Meanwhile, Theys did not return to the acting HOD position but is now back in his former position as Provincial Medical Director. Gaborone took up his old CFO post.

Riaan Strydom has been acting as HOD since Theys was suspended in March 2021.

The recruitment process for a HOD is underway and we expect a permanent head to be appointed in a month or two. – Bronwyn Thomas-Adams, NC Premier spokesperson

Mxekezo told Spotlight the recruitment and appointment of a HOD is the responsibility of the Premier’s Office and would not be drawn on the progress of recruiting and appointing a permanent HOD.

In March last year, Thomas-Adams told Spotlight the recruitment process of a new HOD was in its “final stages”. This week, however, she told Spotlight, “The recruitment process for a HOD is underway and we expect a permanent head to be appointed in a month or two. The reason why it took so long is because we had to organise the right panels and ensure that everyone is available at the same time.”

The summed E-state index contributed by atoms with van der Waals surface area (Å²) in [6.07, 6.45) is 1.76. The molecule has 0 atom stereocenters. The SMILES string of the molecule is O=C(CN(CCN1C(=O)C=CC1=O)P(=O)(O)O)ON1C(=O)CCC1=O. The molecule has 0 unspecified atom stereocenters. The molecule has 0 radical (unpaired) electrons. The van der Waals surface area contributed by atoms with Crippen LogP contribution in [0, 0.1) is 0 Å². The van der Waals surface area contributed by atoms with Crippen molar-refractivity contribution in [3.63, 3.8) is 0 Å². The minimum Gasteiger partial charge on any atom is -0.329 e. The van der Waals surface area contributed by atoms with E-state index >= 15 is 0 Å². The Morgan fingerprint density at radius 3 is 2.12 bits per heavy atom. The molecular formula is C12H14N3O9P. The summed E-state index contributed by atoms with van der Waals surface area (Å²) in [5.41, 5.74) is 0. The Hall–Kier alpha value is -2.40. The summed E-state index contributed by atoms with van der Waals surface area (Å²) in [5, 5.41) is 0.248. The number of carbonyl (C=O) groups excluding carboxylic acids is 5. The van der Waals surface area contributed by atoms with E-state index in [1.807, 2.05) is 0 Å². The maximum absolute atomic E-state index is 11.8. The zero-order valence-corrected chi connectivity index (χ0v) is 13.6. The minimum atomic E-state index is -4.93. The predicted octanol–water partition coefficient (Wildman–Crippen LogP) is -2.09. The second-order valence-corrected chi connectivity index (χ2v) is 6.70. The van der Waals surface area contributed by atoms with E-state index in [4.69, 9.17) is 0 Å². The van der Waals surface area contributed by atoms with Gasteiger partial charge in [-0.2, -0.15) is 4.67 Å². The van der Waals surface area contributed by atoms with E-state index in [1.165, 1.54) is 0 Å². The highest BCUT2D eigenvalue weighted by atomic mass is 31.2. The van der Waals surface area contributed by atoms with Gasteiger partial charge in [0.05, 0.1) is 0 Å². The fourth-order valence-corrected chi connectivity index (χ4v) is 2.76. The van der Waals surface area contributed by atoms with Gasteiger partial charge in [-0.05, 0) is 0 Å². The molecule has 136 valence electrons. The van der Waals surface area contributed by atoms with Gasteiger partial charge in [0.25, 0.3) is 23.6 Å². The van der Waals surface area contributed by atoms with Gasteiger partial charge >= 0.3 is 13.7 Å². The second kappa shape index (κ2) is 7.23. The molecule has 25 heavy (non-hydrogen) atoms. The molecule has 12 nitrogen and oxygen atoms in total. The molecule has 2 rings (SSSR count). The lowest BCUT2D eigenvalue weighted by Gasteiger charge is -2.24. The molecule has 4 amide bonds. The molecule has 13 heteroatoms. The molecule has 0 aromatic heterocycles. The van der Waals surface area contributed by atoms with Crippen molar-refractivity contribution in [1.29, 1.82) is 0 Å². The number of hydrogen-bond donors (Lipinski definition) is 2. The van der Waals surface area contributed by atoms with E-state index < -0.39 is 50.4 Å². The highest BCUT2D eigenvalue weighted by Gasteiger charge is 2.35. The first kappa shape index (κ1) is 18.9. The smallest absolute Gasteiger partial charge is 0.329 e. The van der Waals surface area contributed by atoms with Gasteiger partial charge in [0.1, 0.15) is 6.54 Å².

Patients waiting outside Alheit Primary Health Care Clinic outside Kakamas in the Northern Cape. PHOTO: Thom Pierce/Spotlight
Patients waiting outside Alheit Primary Health Care Clinic outside Kakamas in the Northern Cape. PHOTO: Thom Pierce/Spotlight

Concerns mounting

Like other provinces, the Northern Cape health department is beset with several serious health challenges, including staff shortages, public health infrastructure issues, and problems with patient emergency transport services.  Not having a permanent HOD in the most important health administration post in the province is not helping, according to organised labour and opposition parties in the province.